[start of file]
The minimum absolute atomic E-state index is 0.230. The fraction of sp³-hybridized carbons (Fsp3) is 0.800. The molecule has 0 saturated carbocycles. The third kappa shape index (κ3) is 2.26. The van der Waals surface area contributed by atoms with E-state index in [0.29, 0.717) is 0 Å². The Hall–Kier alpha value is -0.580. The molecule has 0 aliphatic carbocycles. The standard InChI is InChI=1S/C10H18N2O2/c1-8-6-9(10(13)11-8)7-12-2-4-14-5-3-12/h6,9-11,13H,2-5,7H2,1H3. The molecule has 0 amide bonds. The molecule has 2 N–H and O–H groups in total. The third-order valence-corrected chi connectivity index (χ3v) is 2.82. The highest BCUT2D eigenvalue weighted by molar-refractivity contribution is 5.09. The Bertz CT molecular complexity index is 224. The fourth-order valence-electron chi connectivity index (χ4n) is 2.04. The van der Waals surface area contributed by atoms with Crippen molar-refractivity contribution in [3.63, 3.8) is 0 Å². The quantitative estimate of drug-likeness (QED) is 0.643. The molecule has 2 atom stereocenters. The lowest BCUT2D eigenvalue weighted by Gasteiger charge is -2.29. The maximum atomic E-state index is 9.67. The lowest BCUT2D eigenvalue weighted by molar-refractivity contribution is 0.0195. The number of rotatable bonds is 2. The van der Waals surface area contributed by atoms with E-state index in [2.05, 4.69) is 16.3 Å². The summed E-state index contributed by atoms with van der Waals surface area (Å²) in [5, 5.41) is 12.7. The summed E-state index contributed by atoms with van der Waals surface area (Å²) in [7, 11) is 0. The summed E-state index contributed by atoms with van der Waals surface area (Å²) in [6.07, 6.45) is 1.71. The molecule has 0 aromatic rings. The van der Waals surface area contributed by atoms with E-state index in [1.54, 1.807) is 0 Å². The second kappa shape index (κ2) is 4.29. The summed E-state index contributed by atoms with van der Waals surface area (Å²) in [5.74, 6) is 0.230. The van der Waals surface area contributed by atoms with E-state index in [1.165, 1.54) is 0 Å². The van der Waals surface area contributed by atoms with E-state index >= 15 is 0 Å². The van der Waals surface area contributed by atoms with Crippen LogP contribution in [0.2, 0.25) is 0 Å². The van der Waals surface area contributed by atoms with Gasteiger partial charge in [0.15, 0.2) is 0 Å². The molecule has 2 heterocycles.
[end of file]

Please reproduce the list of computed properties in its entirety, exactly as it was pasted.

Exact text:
The minimum absolute atomic E-state index is 0.230. The fraction of sp³-hybridized carbons (Fsp3) is 0.800. The molecule has 0 saturated carbocycles. The third kappa shape index (κ3) is 2.26. The van der Waals surface area contributed by atoms with E-state index in [0.29, 0.717) is 0 Å². The Hall–Kier alpha value is -0.580. The molecule has 0 aliphatic carbocycles. The standard InChI is InChI=1S/C10H18N2O2/c1-8-6-9(10(13)11-8)7-12-2-4-14-5-3-12/h6,9-11,13H,2-5,7H2,1H3. The molecule has 0 amide bonds. The molecule has 2 N–H and O–H groups in total. The third-order valence-corrected chi connectivity index (χ3v) is 2.82. The highest BCUT2D eigenvalue weighted by molar-refractivity contribution is 5.09. The Bertz CT molecular complexity index is 224. The fourth-order valence-electron chi connectivity index (χ4n) is 2.04. The van der Waals surface area contributed by atoms with Crippen molar-refractivity contribution in [3.63, 3.8) is 0 Å². The quantitative estimate of drug-likeness (QED) is 0.643. The molecule has 2 atom stereocenters. The lowest BCUT2D eigenvalue weighted by Gasteiger charge is -2.29. The maximum atomic E-state index is 9.67. The lowest BCUT2D eigenvalue weighted by molar-refractivity contribution is 0.0195. The number of rotatable bonds is 2. The van der Waals surface area contributed by atoms with E-state index in [2.05, 4.69) is 16.3 Å². The summed E-state index contributed by atoms with van der Waals surface area (Å²) in [5, 5.41) is 12.7. The summed E-state index contributed by atoms with van der Waals surface area (Å²) in [7, 11) is 0. The summed E-state index contributed by atoms with van der Waals surface area (Å²) in [6.07, 6.45) is 1.71. The molecule has 0 aromatic rings. The van der Waals surface area contributed by atoms with E-state index in [1.54, 1.807) is 0 Å². The second kappa shape index (κ2) is 4.29. The summed E-state index contributed by atoms with van der Waals surface area (Å²) in [5.74, 6) is 0.230. The van der Waals surface area contributed by atoms with E-state index in [1.165, 1.54) is 0 Å². The van der Waals surface area contributed by atoms with E-state index >= 15 is 0 Å². The van der Waals surface area contributed by atoms with Crippen LogP contribution in [0.2, 0.25) is 0 Å². The van der Waals surface area contributed by atoms with Gasteiger partial charge in [0.15, 0.2) is 0 Å². The molecule has 2 heterocycles.